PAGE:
PORTLAND, Ore. (KOIN) – Cannabis is nearly a $1 billion industry in Oregon, but after years of upward trajectory, the industry has hit a wall.
Last year marked the first time that annual sales of cannabis products declined from over $1 billion in 2021 to $994 million in 2022.
This comes as Oregon’s third-largest dispensary chain, Chalice Farms, recently asked Multnomah County to place five of its subsidiaries in receivership.
Hunter Neubauer, the president of the Oregon Cannabis Association, says he had a feeling that the company’s financial troubles would happen — adding that the business has been going through financial issues for some time.
“It’s really difficult to run a business when we’re fighting things such as archaic policy, such as 280E, and over-regulation and over-taxation,” Neubauer said. “It’s also really difficult when you don’t have an eye or an ear on the marketplace. If leadership isn’t involved on a daily basis, you can lose sight of what’s happening.”
Now, Neubauer says Oregon’s cannabis industry is “the most fragile it’s ever been” as demand is not keeping pace with supply.
“We’re in our second cycle of supply-and-demand issues. We had one back in [2018 and 2019] where oversupply forced the market to drop significantly, prices fell to the floor. And in  we started another session of market supply issues,” Neubauer said. “This round is worse, actually, than last time.”
“We started out with a really great framework for the industry. We had no limits on the number of licenses, we had no limit on money. And the idea was, whoever wants to come be part of the cannabis industry should have that opportunity and that was a great place to start,” Neubauer explained.
However, the federal government has stalled progress for the industry by not allowing interstate commerce, banking, along with fair regulation and taxes, according to Neubauer. He said because of these regulations, some cannabis business from mom-and-pop shops to larger businesses are facing the prospect of shutting down.
Neubauer explained this has forced some of the cannabis businesses that are still in Oregon to innovate, create more high-quality products and be able to compete — leading Oregon to become “the most competitive marketplace in the country, I believe,” Neubauer said.
According to Neubauer, until fair regulations are implemented, there is going to be a cycle of cannabis shops shutting down and recovering.
“We’re going to see a lot of people shut down, we’re going to see less retailers, less production and we’ll see the market recover, most likely get too big again and then go through a wave of consolidation over the next five years,” Neubauer said.
He also says it would be ideal for interstate commerce laws in the cannabis industry to pass.
“For folks like us that are vertically integrated, we’d love to have a store in Illinois, in New York, in California, in Colorado, in Nevada, in Arizona, but we could ship our products that we create here from phenomenal growing practices and a great team of people to our stores and other states,” Neubauer said. “Unfortunately, there’s outdated policy that doesn’t allow us to do so.”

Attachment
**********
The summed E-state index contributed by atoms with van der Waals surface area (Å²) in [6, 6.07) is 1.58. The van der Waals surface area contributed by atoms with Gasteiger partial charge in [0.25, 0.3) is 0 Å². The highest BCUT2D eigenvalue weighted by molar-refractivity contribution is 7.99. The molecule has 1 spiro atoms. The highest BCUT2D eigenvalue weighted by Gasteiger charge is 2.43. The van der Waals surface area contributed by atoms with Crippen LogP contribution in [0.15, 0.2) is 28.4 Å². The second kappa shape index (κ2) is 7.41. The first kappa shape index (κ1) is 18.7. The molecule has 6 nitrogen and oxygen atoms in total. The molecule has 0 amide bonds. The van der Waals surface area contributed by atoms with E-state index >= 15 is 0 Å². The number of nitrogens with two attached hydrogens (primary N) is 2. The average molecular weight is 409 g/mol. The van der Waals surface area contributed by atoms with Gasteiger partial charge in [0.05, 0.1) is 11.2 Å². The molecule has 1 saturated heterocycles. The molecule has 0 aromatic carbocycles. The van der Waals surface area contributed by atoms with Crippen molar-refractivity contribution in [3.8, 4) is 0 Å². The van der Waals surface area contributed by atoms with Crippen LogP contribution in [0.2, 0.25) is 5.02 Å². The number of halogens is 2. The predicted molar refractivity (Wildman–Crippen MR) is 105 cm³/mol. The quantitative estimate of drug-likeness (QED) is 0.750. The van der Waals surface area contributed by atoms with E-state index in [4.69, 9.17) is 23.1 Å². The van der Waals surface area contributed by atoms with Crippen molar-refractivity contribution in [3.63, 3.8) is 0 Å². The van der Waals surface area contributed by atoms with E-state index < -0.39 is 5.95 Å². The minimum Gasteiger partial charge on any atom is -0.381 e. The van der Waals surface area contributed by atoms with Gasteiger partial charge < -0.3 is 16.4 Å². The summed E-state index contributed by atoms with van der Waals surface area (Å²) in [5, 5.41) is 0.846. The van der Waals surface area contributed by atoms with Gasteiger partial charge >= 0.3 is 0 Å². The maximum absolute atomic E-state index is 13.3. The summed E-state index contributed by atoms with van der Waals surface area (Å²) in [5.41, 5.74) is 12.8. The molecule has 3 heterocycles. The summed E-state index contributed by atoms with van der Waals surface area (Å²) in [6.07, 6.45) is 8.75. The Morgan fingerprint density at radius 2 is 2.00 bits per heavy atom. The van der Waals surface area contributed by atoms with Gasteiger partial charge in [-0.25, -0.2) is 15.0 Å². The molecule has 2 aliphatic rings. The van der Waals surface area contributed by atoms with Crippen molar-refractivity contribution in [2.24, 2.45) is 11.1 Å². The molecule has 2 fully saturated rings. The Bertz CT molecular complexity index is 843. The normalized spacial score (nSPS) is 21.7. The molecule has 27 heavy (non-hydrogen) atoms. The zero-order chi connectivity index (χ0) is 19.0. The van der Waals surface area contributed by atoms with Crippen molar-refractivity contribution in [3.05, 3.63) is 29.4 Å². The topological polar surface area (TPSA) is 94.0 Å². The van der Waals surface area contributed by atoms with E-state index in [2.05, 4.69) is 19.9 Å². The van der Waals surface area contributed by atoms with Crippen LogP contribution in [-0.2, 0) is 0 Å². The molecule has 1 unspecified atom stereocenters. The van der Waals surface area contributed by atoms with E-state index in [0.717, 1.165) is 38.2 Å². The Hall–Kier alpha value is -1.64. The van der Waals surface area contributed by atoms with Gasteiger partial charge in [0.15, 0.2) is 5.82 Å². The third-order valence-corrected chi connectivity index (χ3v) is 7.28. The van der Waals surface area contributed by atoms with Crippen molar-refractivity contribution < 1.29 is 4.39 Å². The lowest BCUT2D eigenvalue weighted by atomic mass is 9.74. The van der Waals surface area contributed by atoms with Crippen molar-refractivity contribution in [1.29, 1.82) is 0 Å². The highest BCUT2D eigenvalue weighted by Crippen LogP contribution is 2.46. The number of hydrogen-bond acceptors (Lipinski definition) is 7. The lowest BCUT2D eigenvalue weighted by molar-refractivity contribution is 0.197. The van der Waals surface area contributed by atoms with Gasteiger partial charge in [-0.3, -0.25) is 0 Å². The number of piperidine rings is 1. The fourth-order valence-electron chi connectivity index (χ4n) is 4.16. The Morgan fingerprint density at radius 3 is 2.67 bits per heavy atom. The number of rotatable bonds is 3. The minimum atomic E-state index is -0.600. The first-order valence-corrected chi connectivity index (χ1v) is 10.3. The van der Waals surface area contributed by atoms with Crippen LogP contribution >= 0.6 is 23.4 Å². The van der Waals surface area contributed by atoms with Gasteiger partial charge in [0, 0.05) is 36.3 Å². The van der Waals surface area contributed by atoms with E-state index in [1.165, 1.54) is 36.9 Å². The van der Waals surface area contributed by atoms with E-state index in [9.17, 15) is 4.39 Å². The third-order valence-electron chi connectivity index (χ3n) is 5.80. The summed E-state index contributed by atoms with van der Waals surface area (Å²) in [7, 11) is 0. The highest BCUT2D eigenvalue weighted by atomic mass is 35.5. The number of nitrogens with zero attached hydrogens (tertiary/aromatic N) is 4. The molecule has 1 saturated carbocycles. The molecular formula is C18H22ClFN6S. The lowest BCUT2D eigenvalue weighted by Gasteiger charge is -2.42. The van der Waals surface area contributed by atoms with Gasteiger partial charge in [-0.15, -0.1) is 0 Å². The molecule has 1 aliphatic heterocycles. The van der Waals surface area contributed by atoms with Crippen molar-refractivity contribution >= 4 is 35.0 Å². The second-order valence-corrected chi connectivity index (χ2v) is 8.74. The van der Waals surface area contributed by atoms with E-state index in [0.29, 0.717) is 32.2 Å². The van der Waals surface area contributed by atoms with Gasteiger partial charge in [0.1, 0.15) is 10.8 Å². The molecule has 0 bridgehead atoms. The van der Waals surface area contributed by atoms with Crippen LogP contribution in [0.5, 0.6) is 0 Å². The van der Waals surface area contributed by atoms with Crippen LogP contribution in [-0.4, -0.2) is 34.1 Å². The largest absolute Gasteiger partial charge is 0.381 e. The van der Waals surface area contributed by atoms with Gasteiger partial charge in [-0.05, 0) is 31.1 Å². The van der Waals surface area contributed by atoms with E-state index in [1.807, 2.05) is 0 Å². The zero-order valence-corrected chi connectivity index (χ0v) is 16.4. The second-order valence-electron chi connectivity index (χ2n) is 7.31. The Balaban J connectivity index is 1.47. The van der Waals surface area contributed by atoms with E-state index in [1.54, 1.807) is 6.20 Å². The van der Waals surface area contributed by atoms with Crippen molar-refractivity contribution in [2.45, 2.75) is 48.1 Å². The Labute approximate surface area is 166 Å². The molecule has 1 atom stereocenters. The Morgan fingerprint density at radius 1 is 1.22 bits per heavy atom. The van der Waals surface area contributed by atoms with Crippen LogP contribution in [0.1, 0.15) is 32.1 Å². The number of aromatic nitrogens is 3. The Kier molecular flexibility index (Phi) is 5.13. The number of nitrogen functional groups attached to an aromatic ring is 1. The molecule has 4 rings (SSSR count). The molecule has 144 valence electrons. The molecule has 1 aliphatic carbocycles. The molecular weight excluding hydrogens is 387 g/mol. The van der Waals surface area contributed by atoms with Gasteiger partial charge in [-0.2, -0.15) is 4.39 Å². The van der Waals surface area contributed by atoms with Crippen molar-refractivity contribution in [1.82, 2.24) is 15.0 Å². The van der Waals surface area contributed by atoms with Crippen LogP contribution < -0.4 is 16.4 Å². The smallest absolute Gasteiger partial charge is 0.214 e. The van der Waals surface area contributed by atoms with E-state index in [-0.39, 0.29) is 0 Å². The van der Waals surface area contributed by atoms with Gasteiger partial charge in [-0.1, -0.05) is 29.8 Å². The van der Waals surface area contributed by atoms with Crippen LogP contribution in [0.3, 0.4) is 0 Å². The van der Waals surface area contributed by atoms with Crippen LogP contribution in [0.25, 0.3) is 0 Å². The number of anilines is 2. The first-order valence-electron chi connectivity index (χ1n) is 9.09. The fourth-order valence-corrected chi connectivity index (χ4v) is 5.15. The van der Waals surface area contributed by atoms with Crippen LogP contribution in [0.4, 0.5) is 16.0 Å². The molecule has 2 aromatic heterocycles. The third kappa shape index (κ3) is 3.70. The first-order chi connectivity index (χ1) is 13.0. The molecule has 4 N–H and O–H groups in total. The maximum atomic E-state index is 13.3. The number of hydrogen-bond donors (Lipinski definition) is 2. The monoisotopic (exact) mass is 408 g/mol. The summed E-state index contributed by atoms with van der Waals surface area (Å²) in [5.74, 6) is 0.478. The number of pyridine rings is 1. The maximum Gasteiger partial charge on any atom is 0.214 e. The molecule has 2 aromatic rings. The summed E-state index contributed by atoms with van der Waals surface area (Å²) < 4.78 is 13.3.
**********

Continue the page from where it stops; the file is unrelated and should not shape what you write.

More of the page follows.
Additionally, Neubauer says that the banking system fails to recognize cannabis as a legal business across the country, making it a cash business.
“We could look at a scenario where we have a state bank. It’s a significant public safety issue,” Neubauer said. “There’s a lot of break-ins, there’s a lot of theft and we’re a target. We’ve got a big target on our back because we end up having to go pay our state sales tax in Salem in a duffel bag full of cash. The unfortunate part is it goes into that machine and into a U.S. bank bag — or whatever bank bag the state decides to use — and so we’re at a significant disadvantage from just traditional banking resources, but also, being able to raise money. We have to deal with private individuals or small family offices where our rate to borrow or invest money is far above what the standard is.”
In addition to Chalice Farms, La Mota is also facing economic and legal trouble for not paying taxes and for donating to Oregon Democrat campaigns — including former Secretary of State Shemia Fagan who stepped down from office after working as a contractor for La Mota while her office conducted an audit of the cannabis industry for the Oregon Liquor and Cannabis Commission.
“I think it really points to the system that we have to operate in. Government and politics is a place where you have to pay to play and if you don’t have lobbyists fighting for the changes that you need, you really can’t get anything done,” Neubauer said.
“I think if you look at the history of cannabis in the United States, Oregon and parts of Northern California have supplied the country for a very long time. The culture that’s here, the knowledge, the experience, the education surrounding cannabis and the growing, the processing, distribution and retail now of the plant is far beyond because of the competitive nature of our marketplace. It forces you to get better. It forces you to create high-quality products whether they’re grown organically or with other methodologies,” Neubauer explained.
“Eventually, when we have some sort of shift in federal policy, it kind of goes back to where it was where Oregon can provide significant volumes of cannabis for the rest of the country and other states where it’s legal and provide more jobs,” he added.
“The thing that we don’t get to really talk about is the hundreds of millions of dollars that we’ve contributed to the state, the tens of thousands of jobs that we’ve created and the culture that’s surrounding it. It’s a lot of really, really good people that continue to have to fight an uphill battle that is just unfair. We’re still treated as though we are an illegal business, yet we are legal.”